There are people who don’t need people. David Foster Wallace spent his last days aboard the MV Zenith in his cabin, traumatized by the orchestrated “fun” of cruising. The resulting story—”Shipping Out,” published in Harper’s in 1996—is a recognized masterpiece in the “bad trips, great stories” school. John Steinbeck, in Travels with Charley, drove coast to coast and back again with surprisingly few encounters and—as was revealed not too long ago—even fewer real ones. Bill Bryson, the most popular travel writer of the last few decades, has admitted he doesn’t enjoy talking to strangers.

Of course, writers of any kind are never the norm; those of us who write about travel are different from the start, since we usually head out alone. The reason cited most often is freedom from distraction; when you’re by yourself, you’re more attuned to your surroundings. Less discussed, but just as important, is the fact that, alone, you’re also more sensitive. You not only notice your surroundings more clearly, you respond to them more deeply. Smiles and small kindnesses mean more to the unattached traveler than they do to a happy couple. A merchant in Fethiye adds a few extra sweets to my purchase and I’m extremely touched, in part because no one has paid any attention to me in days. If I’d been there chatting with my wife, I wouldn’t have been so moved; I may not have even been aware. And the merchant quite possibly would not have been inspired like he was by my lonely presence.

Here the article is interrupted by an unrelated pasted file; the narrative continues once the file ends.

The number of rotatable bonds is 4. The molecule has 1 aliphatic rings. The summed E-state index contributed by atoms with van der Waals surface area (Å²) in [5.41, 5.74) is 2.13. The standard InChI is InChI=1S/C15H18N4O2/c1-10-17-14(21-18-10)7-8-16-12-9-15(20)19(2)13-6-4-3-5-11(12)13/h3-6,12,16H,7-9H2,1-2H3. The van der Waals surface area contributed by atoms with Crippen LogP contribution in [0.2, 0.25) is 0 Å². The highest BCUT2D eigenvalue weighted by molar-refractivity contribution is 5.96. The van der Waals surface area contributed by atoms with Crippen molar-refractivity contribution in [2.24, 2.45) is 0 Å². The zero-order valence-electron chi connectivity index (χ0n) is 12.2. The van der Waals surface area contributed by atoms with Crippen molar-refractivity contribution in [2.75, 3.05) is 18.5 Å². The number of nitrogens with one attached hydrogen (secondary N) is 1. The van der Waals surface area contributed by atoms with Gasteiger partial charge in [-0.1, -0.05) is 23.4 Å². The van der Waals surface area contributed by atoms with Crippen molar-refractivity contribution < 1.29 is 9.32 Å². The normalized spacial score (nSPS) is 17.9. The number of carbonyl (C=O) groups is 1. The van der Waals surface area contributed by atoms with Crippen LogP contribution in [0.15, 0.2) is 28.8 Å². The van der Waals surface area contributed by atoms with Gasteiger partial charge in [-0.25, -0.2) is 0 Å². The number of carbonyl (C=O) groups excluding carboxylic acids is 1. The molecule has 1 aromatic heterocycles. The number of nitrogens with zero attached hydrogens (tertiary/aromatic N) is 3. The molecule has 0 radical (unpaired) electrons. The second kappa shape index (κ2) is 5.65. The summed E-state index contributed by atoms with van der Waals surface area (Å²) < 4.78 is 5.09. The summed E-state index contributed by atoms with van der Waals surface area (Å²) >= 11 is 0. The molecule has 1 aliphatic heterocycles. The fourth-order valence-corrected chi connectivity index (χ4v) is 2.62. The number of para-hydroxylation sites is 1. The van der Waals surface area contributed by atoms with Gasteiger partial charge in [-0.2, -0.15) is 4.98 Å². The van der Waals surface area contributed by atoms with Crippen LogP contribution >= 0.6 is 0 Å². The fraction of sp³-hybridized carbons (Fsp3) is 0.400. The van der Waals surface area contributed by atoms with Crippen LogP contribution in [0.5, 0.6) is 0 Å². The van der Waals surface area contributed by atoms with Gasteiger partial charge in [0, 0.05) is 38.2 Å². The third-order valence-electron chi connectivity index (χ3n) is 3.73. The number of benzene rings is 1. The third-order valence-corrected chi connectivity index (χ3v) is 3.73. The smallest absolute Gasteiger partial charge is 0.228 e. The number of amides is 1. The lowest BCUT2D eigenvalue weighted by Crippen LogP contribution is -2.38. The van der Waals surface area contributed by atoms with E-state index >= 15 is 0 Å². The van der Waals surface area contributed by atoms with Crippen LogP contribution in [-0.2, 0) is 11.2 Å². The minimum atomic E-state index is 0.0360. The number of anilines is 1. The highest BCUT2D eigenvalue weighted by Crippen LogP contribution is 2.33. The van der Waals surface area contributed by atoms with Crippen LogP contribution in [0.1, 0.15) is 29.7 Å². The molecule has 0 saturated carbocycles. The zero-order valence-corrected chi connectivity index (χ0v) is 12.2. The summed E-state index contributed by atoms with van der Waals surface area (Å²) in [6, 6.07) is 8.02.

Once on a trip I went days without having a conversation with anyone other than myself, which resulted in dangerously low levels of self-esteem. Everyone around me was talking, gesturing, laughing. What was wrong with me? One morning I headed toward a building with sliding glass doors and the doors refused to open. They seemed to confirm my suspicion that I had ceased to exist.